Like many big cities, Seoul, South Korea, is dotted with enormous apartment complexes, buildings that rise ten or more stories into the sky and house hundreds of families. For many Koreans, these apartments aren’t a path to homeownership, they are the home they seek to own, and there are both upscale and downscale apartment complexes, often adjacent to each other. When the unimaginable happens and there’s a massively destructive earthquake that levels Seoul, the residents of one high-rise are baffled that, somehow, their building is untouched.
That’s the starting point for the dark and rather depressing post-apocalyptic Korean-language thriller Konkeuriteu Yutopia (Concrete Utopia). The central characters are an appealing and earnest young couple Min-sung (Park Seo-joon), a civil servant, and Myung-hwa (Park Seo-joon), a nurse, along with Yeong-tak (Lee Byung-hun) who, after heroically running into a burning apartment to douse the flames, is elected The Delegate, head of the apartment community.
The problems arise immediately and are pretty standard fare for a post-apocalyptic thriller; lack of food and water requires armed parties to search the local area hoping to find a convenience store that hasn’t yet been looted, the residents of the community disagree on basic policies, and there are those dangerous “roaches” from outside their community who seek the shelter and safety of the complex. It parallels what this viewer figures is a typical post-apocalyptic path, starting with welcoming those in need to share in their resources to being overwhelmed by those from outside, to a grand conflict, to a strong policy of “Apartments are for the Residents!” enforced through varying levels of violence.
But how can people be so callous that they ignore starving children? What then the consequences if the children are secretly hidden and sheltered in the apartments of residents who don’t agree with the “residents only” policy? There’s an increasing level of Lord of the Flies tribalism that occurs, with an eventual – and rather shocking – denouement of the leaders and subsequent chaos. This is a brutal and sometimes bloody exploration of the collapse of society that asks questions about how we would balance our personal moral imperatives like “be kind to strangers” with the requirement to be selfish to ensure our own survival. And it’s not always very pretty.
While there are some touching moments and a particularly intriguing performance by Min-sung (Park Seo-joon) as the civil servant who has never aimed for the stars and is suddenly promoted to head of apartment complex security. He’s a gentle soul, but the requirements of his new role increasingly go against his better judgment and beliefs. His wife has similar reservations as the medical resource for the community, and the contrast between how the two of them resolve the dilemma is the heart of Concrete Utopia.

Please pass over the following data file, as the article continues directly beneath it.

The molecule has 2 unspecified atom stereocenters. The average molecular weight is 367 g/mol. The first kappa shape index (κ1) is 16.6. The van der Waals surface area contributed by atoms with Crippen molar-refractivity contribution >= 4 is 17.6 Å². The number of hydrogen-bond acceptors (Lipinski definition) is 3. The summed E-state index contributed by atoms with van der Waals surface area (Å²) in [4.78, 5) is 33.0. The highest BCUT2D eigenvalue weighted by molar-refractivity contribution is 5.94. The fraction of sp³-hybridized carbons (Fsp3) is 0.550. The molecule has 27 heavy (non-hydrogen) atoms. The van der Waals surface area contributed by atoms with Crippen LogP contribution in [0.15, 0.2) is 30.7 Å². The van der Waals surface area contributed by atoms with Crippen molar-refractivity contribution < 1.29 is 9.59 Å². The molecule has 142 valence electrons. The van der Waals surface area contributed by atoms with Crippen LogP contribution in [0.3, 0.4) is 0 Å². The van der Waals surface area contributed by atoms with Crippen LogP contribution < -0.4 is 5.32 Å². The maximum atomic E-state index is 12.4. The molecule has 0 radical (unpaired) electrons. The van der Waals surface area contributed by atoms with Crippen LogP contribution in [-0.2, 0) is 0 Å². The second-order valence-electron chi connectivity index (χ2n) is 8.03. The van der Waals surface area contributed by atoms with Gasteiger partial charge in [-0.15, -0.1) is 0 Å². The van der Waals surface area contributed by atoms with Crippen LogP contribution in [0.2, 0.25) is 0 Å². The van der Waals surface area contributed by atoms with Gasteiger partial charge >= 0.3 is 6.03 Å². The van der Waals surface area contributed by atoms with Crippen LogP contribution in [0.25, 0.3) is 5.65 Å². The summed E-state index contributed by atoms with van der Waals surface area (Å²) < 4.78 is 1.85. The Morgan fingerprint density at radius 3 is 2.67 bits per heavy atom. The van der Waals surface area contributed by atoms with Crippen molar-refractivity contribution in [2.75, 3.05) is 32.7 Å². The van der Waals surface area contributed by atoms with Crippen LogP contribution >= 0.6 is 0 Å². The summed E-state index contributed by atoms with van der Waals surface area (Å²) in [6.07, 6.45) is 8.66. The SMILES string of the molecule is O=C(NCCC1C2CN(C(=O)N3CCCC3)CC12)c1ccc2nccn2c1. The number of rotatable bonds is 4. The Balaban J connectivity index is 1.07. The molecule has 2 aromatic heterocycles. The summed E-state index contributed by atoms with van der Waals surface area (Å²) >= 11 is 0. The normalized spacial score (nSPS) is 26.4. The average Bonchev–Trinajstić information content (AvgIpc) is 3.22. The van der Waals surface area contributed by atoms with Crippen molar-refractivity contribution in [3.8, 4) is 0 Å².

For all that, however, this Best Foreign Picture Oscar entry from South Korea is also quite similar to Lord of the Flies in that it’s both intriguing and appalling to watch. We want to root for the good guys, but are there any in this post-apocalyptic wasteland? How much can we forgive in the name of tribal survival as a viewer thrust into this hellscape? It’s not Mad Max, but make no mistake, Concrete Utopia takes place in a tough and chilling world where it really is dog eat dog, and where people are constantly faced with the decision of whether to be kind and generous or selfish in the interest of maximizing their individual chance to survive.
Worth noting are the extraordinary visual effects that create an entirely believable world of destruction. The post-quake world is entirely convincing and scary; imagine the ground buckling and changing by hundreds of feet up or down, then the enormous destruction of every building for as far as you can see.
But the destruction isn’t the center of Concrete Utopia, it’s all about the human heart and our innate desire to help others versus the more self-centered needs and requirements of a post-apocalyptic world. There’s a quasi-happy ending, but… it’s not very happy. Be prepared, but do watch this, it’s fascinating and bound to inspire some interesting, if dark conversations with your film friends.